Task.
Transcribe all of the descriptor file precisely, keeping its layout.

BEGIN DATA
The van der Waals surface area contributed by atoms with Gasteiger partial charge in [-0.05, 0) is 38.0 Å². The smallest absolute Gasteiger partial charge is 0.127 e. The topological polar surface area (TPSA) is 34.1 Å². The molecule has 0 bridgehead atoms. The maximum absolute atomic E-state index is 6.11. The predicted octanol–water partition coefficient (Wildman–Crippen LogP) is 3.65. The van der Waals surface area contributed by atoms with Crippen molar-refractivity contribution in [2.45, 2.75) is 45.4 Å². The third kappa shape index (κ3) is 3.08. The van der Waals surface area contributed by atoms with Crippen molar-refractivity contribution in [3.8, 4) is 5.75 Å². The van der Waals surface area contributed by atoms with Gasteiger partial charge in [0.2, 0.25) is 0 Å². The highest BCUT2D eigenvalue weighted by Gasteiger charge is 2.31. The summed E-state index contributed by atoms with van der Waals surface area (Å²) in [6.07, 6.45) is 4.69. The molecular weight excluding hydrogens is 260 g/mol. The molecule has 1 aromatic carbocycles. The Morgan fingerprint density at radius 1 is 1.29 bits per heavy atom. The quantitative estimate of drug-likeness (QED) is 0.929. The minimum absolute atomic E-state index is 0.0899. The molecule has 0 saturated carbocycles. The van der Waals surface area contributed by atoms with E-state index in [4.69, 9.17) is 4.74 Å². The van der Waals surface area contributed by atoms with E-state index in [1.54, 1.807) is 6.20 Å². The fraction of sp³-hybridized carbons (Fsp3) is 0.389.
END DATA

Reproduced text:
The van der Waals surface area contributed by atoms with Gasteiger partial charge in [-0.05, 0) is 38.0 Å². The smallest absolute Gasteiger partial charge is 0.127 e. The topological polar surface area (TPSA) is 34.1 Å². The molecule has 0 bridgehead atoms. The maximum absolute atomic E-state index is 6.11. The predicted octanol–water partition coefficient (Wildman–Crippen LogP) is 3.65. The van der Waals surface area contributed by atoms with Crippen molar-refractivity contribution in [2.45, 2.75) is 45.4 Å². The third kappa shape index (κ3) is 3.08. The van der Waals surface area contributed by atoms with Crippen molar-refractivity contribution in [3.8, 4) is 5.75 Å². The van der Waals surface area contributed by atoms with Gasteiger partial charge in [0.2, 0.25) is 0 Å². The highest BCUT2D eigenvalue weighted by Gasteiger charge is 2.31. The summed E-state index contributed by atoms with van der Waals surface area (Å²) in [6.07, 6.45) is 4.69. The molecular weight excluding hydrogens is 260 g/mol. The molecule has 1 aromatic carbocycles. The Morgan fingerprint density at radius 1 is 1.29 bits per heavy atom. The quantitative estimate of drug-likeness (QED) is 0.929. The minimum absolute atomic E-state index is 0.0899. The molecule has 0 saturated carbocycles. The van der Waals surface area contributed by atoms with E-state index in [4.69, 9.17) is 4.74 Å². The van der Waals surface area contributed by atoms with E-state index in [1.54, 1.807) is 6.20 Å². The fraction of sp³-hybridized carbons (Fsp3) is 0.389.